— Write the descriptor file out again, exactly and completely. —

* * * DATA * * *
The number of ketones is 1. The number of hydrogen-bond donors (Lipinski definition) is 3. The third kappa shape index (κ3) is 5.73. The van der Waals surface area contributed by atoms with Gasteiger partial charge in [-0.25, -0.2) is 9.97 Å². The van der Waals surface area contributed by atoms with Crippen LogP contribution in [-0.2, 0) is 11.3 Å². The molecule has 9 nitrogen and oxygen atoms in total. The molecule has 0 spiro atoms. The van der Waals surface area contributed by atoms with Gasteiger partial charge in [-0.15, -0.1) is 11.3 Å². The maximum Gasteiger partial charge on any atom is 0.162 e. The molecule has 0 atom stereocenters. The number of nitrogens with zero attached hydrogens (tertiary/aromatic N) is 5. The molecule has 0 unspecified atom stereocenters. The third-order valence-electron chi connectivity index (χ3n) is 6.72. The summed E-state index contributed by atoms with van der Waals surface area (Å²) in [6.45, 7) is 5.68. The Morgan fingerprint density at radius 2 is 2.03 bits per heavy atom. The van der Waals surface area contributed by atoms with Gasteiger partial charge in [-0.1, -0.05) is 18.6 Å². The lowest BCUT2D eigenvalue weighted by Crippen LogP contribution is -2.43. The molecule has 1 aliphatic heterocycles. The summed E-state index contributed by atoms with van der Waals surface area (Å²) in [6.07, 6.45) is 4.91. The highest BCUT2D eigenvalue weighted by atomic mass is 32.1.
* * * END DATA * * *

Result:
The number of ketones is 1. The number of hydrogen-bond donors (Lipinski definition) is 3. The third kappa shape index (κ3) is 5.73. The van der Waals surface area contributed by atoms with Gasteiger partial charge in [-0.25, -0.2) is 9.97 Å². The van der Waals surface area contributed by atoms with Crippen LogP contribution in [-0.2, 0) is 11.3 Å². The molecule has 9 nitrogen and oxygen atoms in total. The molecule has 0 spiro atoms. The van der Waals surface area contributed by atoms with Gasteiger partial charge in [-0.15, -0.1) is 11.3 Å². The maximum Gasteiger partial charge on any atom is 0.162 e. The molecule has 0 atom stereocenters. The number of nitrogens with zero attached hydrogens (tertiary/aromatic N) is 5. The molecule has 0 unspecified atom stereocenters. The third-order valence-electron chi connectivity index (χ3n) is 6.72. The summed E-state index contributed by atoms with van der Waals surface area (Å²) in [6.45, 7) is 5.68. The Morgan fingerprint density at radius 2 is 2.03 bits per heavy atom. The van der Waals surface area contributed by atoms with Gasteiger partial charge in [-0.1, -0.05) is 18.6 Å². The lowest BCUT2D eigenvalue weighted by Crippen LogP contribution is -2.43. The molecule has 1 aliphatic heterocycles. The summed E-state index contributed by atoms with van der Waals surface area (Å²) in [6.07, 6.45) is 4.91. The highest BCUT2D eigenvalue weighted by atomic mass is 32.1.